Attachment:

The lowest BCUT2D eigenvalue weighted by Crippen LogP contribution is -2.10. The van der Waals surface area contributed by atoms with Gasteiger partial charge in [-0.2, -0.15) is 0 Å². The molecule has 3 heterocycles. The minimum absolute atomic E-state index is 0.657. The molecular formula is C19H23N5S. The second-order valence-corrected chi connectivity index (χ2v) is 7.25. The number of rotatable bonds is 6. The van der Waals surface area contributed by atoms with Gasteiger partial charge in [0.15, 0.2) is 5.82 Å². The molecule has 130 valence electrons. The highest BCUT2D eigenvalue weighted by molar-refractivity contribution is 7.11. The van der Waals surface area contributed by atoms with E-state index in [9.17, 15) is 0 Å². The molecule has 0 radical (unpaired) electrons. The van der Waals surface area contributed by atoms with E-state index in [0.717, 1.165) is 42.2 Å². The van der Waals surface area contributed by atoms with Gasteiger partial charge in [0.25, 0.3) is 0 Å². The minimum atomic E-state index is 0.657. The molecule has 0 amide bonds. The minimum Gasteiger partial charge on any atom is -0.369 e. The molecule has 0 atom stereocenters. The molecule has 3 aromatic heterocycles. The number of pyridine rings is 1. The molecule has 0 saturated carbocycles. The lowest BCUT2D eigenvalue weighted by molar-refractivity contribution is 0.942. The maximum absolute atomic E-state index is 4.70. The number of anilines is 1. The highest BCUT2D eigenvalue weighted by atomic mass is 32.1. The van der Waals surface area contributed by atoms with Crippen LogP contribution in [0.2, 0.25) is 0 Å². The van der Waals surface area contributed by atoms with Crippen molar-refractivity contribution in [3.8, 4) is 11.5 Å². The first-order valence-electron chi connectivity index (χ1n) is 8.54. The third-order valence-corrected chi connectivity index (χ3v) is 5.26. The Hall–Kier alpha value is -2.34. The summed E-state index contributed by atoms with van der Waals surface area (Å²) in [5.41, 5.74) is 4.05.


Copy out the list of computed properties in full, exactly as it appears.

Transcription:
The lowest BCUT2D eigenvalue weighted by Crippen LogP contribution is -2.10. The van der Waals surface area contributed by atoms with Gasteiger partial charge in [-0.2, -0.15) is 0 Å². The molecule has 3 heterocycles. The minimum absolute atomic E-state index is 0.657. The molecular formula is C19H23N5S. The second-order valence-corrected chi connectivity index (χ2v) is 7.25. The number of rotatable bonds is 6. The van der Waals surface area contributed by atoms with Gasteiger partial charge in [0.15, 0.2) is 5.82 Å². The molecule has 130 valence electrons. The highest BCUT2D eigenvalue weighted by molar-refractivity contribution is 7.11. The van der Waals surface area contributed by atoms with E-state index in [9.17, 15) is 0 Å². The molecule has 0 radical (unpaired) electrons. The van der Waals surface area contributed by atoms with E-state index in [0.717, 1.165) is 42.2 Å². The van der Waals surface area contributed by atoms with Gasteiger partial charge in [0.25, 0.3) is 0 Å². The minimum atomic E-state index is 0.657. The molecule has 0 amide bonds. The minimum Gasteiger partial charge on any atom is -0.369 e. The molecule has 0 atom stereocenters. The molecule has 3 aromatic heterocycles. The number of pyridine rings is 1. The molecule has 0 saturated carbocycles. The lowest BCUT2D eigenvalue weighted by molar-refractivity contribution is 0.942. The maximum absolute atomic E-state index is 4.70. The number of anilines is 1. The highest BCUT2D eigenvalue weighted by atomic mass is 32.1. The van der Waals surface area contributed by atoms with Crippen LogP contribution in [0.2, 0.25) is 0 Å². The van der Waals surface area contributed by atoms with Crippen molar-refractivity contribution in [3.8, 4) is 11.5 Å². The first-order valence-electron chi connectivity index (χ1n) is 8.54. The third-order valence-corrected chi connectivity index (χ3v) is 5.26. The Hall–Kier alpha value is -2.34. The summed E-state index contributed by atoms with van der Waals surface area (Å²) in [5.41, 5.74) is 4.05.